Discuss the Epic Similies in Paradise Lost
Epic Similies in Paradise Lost
Paradise Lost, John Milton‘s epic poem published in 1667, is renowned for its rich and intricate use of language. One of the distinctive features of Milton’s style is his skillful employment of epic similes, also known as Homeric similes. These extended and elaborate comparisons draw upon a wide range of subjects and metaphors, enhancing the depth and vividness of the narrative. In this analysis, we will explore the significance and impact of epic similes in Paradise Lost, examining their thematic relevance, imaginative qualities, and contribution to the overall epic structure of the poem.
Epic similes serve multiple purposes in Paradise Lost. Firstly, they provide imaginative and sensory descriptions that immerse the reader in the world of the poem. Milton’s detailed and elaborate comparisons enable the reader to visualize and experience the scenes and events being depicted. By drawing parallels between familiar objects or phenomena and the epic events unfolding in the poem, epic similes create a bridge between the known and the unknown, facilitating a deeper understanding and emotional connection with the narrative.
Secondly, epic similes in Paradise Lost enrich the thematic exploration of the poem. They serve as vehicles for conveying complex ideas, emotions, and moral reflections. Milton employs epic similes to delve into the theological, philosophical, and moral dimensions of the narrative, shedding light on profound truths and inviting contemplation. Through these comparisons, Milton explores themes such as the nature of good and evil, the consequences of human actions, the limits of human understanding, and the complexities of divine providence.
An example of an epic simile that highlights the imaginative qualities and thematic significance can be found in Book I of Paradise Lost. In this passage, Milton compares Satan’s size to that of the Titans, drawing upon classical mythology:
“So stretched out huge in length the Arch-fiend lay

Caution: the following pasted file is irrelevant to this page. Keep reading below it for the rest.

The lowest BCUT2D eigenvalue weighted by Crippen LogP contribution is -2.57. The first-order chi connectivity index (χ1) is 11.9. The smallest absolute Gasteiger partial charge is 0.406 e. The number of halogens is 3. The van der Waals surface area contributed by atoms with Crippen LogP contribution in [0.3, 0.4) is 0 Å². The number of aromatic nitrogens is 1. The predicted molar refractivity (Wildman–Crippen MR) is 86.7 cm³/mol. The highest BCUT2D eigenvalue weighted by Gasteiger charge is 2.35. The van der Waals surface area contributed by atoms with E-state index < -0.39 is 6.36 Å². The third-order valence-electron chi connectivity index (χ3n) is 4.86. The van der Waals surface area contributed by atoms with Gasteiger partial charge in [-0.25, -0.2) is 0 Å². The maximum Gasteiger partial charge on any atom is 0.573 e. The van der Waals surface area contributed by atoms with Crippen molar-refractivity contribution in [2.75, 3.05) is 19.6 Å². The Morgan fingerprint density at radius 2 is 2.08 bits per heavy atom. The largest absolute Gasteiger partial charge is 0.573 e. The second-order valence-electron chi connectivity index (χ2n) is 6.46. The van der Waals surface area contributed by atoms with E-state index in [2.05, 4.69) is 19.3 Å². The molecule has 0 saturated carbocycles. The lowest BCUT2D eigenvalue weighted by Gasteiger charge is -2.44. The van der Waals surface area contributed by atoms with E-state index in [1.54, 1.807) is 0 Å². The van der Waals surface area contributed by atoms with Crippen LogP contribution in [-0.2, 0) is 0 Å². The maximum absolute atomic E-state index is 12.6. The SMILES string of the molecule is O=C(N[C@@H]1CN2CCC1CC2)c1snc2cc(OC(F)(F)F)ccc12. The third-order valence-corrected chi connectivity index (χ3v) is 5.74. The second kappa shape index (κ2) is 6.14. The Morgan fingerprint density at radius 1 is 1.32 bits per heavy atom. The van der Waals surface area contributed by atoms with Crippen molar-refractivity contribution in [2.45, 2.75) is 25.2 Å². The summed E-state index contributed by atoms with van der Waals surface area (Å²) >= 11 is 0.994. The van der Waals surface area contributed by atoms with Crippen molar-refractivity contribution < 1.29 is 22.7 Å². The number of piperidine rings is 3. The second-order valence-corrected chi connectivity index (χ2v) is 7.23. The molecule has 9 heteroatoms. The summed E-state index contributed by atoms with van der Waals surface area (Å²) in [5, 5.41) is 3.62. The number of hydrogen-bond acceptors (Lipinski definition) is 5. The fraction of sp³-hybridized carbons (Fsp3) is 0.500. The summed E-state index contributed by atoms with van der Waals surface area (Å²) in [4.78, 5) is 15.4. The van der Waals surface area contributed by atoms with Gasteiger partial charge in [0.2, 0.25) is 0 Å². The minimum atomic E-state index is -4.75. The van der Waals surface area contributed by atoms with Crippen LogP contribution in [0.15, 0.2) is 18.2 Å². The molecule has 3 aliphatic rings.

Chained on the burning lake, nor ever thence
Had ris’n or heaved his head, but that the will
And high permission of all-ruling Heaven
Left him at large to his own dark designs,
That with reiterated crimes he might
Heap on himself damnation, while he sought
Evil to others, and enraged might see
How all his malice served but to bring forth
Infinite goodness, grace and mercy shown
On Man by him seduced, but on himself
Treble confusion, wrath, and vengeance poured.”
(Book I, lines 192-203)
In this simile, Satan’s colossal size is compared to that of the Titans, the powerful and rebellious giants of Greek mythology. The image of Satan lying “stretched out huge in length” on the burning lake emphasizes his immense stature and the magnitude of his fall. The simile also conveys Satan’s audacity and his desire to challenge the authority of God. By aligning Satan with the Titans, Milton draws parallels between the rebellion of the fallen angels and the mythical struggles of the ancient world, infusing the narrative with a sense of grandeur and historical resonance.
Moreover, this epic simile serves as a vehicle for exploring the themes of free will, divine justice, and the consequences of disobedience. Satan’s “dark designs” and his continued acts of evil are contrasted with the infinite goodness, grace, and mercy shown by God towards humanity. The simile emphasizes Satan’s self-destructive nature and the ultimate futility of his rebellious actions. It underscores the theological implications of his defiance and reinforces the broader moral framework of the poem.
Another notable example of an epic simile in Paradise Lost can be found in Book II, where Milton describes the fallen angels regrouping after their defeat in the war against God:
“As when the Sun new risen
Looks through the horizontal misty air
Shorn of his beams, or from behind the Moon,
In dim eclipse, disastrous twilight sheds
On half the nations, and with fear of change
Perplexes monarchs. Darkened so, yet shone
Above them all the Archangel; but his face
Deep scars of thunder had intrenched, and care